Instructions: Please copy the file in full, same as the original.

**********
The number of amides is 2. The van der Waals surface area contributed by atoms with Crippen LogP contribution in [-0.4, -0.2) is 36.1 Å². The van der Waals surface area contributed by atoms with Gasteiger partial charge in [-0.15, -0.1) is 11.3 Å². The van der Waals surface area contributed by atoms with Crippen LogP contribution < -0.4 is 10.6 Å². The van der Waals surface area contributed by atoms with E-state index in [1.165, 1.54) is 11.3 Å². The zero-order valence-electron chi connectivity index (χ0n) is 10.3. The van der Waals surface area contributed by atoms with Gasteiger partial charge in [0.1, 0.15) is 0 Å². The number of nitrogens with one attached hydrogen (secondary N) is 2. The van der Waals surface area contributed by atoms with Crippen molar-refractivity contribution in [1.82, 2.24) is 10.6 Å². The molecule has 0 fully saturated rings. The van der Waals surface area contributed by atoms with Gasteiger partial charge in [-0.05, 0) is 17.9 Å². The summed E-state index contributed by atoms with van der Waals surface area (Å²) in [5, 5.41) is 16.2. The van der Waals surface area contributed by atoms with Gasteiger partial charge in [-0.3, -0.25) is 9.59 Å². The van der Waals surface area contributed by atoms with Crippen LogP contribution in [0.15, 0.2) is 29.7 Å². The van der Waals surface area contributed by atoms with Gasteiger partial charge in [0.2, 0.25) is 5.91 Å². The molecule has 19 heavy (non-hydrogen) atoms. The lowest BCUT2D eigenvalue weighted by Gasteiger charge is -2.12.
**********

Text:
The number of amides is 2. The van der Waals surface area contributed by atoms with Crippen LogP contribution in [-0.4, -0.2) is 36.1 Å². The van der Waals surface area contributed by atoms with Gasteiger partial charge in [-0.15, -0.1) is 11.3 Å². The van der Waals surface area contributed by atoms with Crippen LogP contribution < -0.4 is 10.6 Å². The van der Waals surface area contributed by atoms with E-state index in [1.165, 1.54) is 11.3 Å². The zero-order valence-electron chi connectivity index (χ0n) is 10.3. The van der Waals surface area contributed by atoms with Gasteiger partial charge in [0.1, 0.15) is 0 Å². The number of nitrogens with one attached hydrogen (secondary N) is 2. The van der Waals surface area contributed by atoms with Crippen molar-refractivity contribution in [1.82, 2.24) is 10.6 Å². The molecule has 0 fully saturated rings. The van der Waals surface area contributed by atoms with Gasteiger partial charge in [-0.05, 0) is 17.9 Å². The summed E-state index contributed by atoms with van der Waals surface area (Å²) in [5, 5.41) is 16.2. The van der Waals surface area contributed by atoms with Gasteiger partial charge in [-0.3, -0.25) is 9.59 Å². The van der Waals surface area contributed by atoms with Crippen LogP contribution in [0.15, 0.2) is 29.7 Å². The van der Waals surface area contributed by atoms with Gasteiger partial charge in [0.2, 0.25) is 5.91 Å². The molecule has 19 heavy (non-hydrogen) atoms. The lowest BCUT2D eigenvalue weighted by Gasteiger charge is -2.12.